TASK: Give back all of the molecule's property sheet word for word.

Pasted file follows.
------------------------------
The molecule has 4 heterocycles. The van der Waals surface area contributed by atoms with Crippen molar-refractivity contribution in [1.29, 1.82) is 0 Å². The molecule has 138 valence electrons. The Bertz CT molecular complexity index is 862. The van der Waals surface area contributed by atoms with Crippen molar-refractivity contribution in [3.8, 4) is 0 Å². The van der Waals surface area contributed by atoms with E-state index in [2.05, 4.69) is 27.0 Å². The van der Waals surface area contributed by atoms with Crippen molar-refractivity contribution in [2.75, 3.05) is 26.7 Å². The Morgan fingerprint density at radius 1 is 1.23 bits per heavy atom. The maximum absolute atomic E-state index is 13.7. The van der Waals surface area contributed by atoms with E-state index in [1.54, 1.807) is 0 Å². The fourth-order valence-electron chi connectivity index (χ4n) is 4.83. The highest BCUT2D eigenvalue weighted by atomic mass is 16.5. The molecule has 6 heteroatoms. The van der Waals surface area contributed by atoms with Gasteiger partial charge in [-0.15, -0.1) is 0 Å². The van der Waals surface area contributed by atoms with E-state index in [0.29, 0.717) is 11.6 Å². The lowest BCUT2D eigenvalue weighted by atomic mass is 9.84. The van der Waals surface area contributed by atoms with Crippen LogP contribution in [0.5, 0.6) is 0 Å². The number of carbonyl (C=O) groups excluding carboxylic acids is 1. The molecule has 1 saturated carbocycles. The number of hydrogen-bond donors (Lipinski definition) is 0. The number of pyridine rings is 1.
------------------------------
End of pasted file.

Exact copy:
The molecule has 4 heterocycles. The van der Waals surface area contributed by atoms with Crippen molar-refractivity contribution in [1.29, 1.82) is 0 Å². The molecule has 138 valence electrons. The Bertz CT molecular complexity index is 862. The van der Waals surface area contributed by atoms with Crippen molar-refractivity contribution in [3.8, 4) is 0 Å². The van der Waals surface area contributed by atoms with E-state index in [2.05, 4.69) is 27.0 Å². The van der Waals surface area contributed by atoms with Crippen molar-refractivity contribution in [2.75, 3.05) is 26.7 Å². The Morgan fingerprint density at radius 1 is 1.23 bits per heavy atom. The maximum absolute atomic E-state index is 13.7. The van der Waals surface area contributed by atoms with E-state index in [1.54, 1.807) is 0 Å². The fourth-order valence-electron chi connectivity index (χ4n) is 4.83. The highest BCUT2D eigenvalue weighted by atomic mass is 16.5. The molecule has 6 heteroatoms. The van der Waals surface area contributed by atoms with Gasteiger partial charge in [-0.15, -0.1) is 0 Å². The van der Waals surface area contributed by atoms with E-state index in [0.29, 0.717) is 11.6 Å². The lowest BCUT2D eigenvalue weighted by atomic mass is 9.84. The van der Waals surface area contributed by atoms with Crippen LogP contribution in [0.5, 0.6) is 0 Å². The number of carbonyl (C=O) groups excluding carboxylic acids is 1. The molecule has 1 saturated carbocycles. The number of hydrogen-bond donors (Lipinski definition) is 0. The number of pyridine rings is 1.